Cheetham invited renowned designer Pakorn Buppahvesa, creative director from New York City motion design studio Psyop, to Ringling College to mentor the students. Buppahvesa’s career took off after an early start as a designer at MTV. Growing up in the Hell’s Kitchen neighborhood in New York City, his first opportunity to work with MTV came about from a dare. He auditioned for “Club MTV,” a dance show, and appeared in its first season.  After making his mark at MTV (as designer – not dancer) he went on to help found the company Psyop. The Psyop team has won Emmy, Clio, Broadcast Design, and Cannes Film Festival awards to name a few.

Buppahvesa, who studied engineering before earning his fine arts degree, sat down with All Faiths Food Bank representative Laura Coyle to talk about his message to students. “We do what we do to provide a better way to communicate, and make the message easier to understand. Color, motion and typography can be harnessed to make the world a better place.” He knows what it means to put his talents to use helping nonprofits get their message out to the public. He and his team developed a program called Establishment for the Greater Good (EGG) that invites summer interns to work at Psyop studios for charities that don’t have budgets or time to produce a professional video PSA.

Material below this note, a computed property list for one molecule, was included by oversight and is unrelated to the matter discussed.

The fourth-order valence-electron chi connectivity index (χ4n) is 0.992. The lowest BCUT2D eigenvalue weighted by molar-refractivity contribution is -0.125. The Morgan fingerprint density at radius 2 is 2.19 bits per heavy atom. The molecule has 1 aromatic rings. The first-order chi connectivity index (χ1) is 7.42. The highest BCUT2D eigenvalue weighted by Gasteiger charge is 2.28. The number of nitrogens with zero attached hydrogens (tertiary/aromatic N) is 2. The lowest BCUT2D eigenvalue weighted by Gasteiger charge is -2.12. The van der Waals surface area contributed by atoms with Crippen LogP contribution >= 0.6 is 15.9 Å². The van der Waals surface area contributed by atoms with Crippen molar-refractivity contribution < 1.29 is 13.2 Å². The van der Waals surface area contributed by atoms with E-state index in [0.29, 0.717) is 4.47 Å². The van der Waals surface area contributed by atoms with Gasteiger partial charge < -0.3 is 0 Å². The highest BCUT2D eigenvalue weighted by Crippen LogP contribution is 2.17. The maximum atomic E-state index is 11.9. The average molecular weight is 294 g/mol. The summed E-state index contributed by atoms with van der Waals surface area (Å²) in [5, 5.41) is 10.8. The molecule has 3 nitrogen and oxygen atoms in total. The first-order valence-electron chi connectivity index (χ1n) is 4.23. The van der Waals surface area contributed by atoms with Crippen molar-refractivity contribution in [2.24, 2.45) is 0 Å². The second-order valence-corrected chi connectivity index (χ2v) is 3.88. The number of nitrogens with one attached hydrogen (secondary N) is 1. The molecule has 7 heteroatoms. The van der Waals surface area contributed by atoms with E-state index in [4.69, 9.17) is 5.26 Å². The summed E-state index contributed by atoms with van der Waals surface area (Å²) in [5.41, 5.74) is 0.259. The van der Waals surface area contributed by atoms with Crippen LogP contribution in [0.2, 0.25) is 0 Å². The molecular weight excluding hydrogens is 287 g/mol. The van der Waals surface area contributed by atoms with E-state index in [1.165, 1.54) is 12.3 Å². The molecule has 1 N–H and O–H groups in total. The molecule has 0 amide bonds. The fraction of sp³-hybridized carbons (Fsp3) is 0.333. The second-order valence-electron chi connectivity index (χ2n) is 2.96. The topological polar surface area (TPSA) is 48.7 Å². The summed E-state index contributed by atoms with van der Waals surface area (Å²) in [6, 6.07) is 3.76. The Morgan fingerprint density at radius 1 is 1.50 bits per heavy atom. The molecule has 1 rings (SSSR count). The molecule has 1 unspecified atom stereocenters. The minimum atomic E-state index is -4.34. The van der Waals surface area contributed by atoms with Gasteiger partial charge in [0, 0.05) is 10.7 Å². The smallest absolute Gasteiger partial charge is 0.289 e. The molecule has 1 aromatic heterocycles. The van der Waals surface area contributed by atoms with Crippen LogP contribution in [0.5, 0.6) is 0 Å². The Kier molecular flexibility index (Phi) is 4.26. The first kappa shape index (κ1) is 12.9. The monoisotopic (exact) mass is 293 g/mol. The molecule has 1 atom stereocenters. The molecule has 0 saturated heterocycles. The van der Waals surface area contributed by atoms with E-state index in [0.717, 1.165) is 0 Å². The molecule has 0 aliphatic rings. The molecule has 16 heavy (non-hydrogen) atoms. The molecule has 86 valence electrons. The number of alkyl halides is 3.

Kirsten Elharda Judy Huang Bo Ram Kim Chuck Bonura and Eunice Park

Students Kirsten Elharda, Judy Huang, Bo Ram Kim and Eunice Park worked a food distribution with Mobile Pantry coordinator Chuck Bonura (in blue).

Research with Compassion

To gain a better understanding of what All Faiths Food Bank does and the residents it serves, several students volunteered at a Mobile Pantry distribution and toured the Food bank. Motion design student David Villa commented about what he learned at the food distribution at Brentwood Elementary. “I attended Brentwood and every day I went through the lunch line. I never knew that so many kids were getting what may have been their only meal of the day. I was shocked yet impressed with the work that All Faiths does for those students – this assignment has taught me so much more than the skills we learn in class.”

In the last week of November, the finals were presented to Food Bank staff and board members. One of the 13 videos was holiday themed and is posted above and on social media sites. Created by students Christian Huthmacher and Sarahina Borgia, the media and the public is invited to post and share the “Food is Life” PSA. The video was also made available to Florida Association of Food Bank members, customized for their service area by student Christian Huthmacher, and is now being shown in almost every county in the state, and in Alabama and Mississippi.


About Ringling College of Art and Design

For nearly 85 years, Ringling College of Art and Design has cultivated the creative spirit in students from around the globe. The private, not-for-profit fully accredited college offers the Bachelor of Fine Arts degree in eleven disciplines and the Bachelor of Arts in two. The College’s rigorous curriculum employs the studio model of teaching and immediately engages students through a comprehensive, first-year program that is both specific to the major of study and focused on the liberal arts. The Ringling College teaching model ultimately shapes students into highly employable and globally aware artists and designers.


Together with our partners, we provide healthy solutions to end hunger in our community.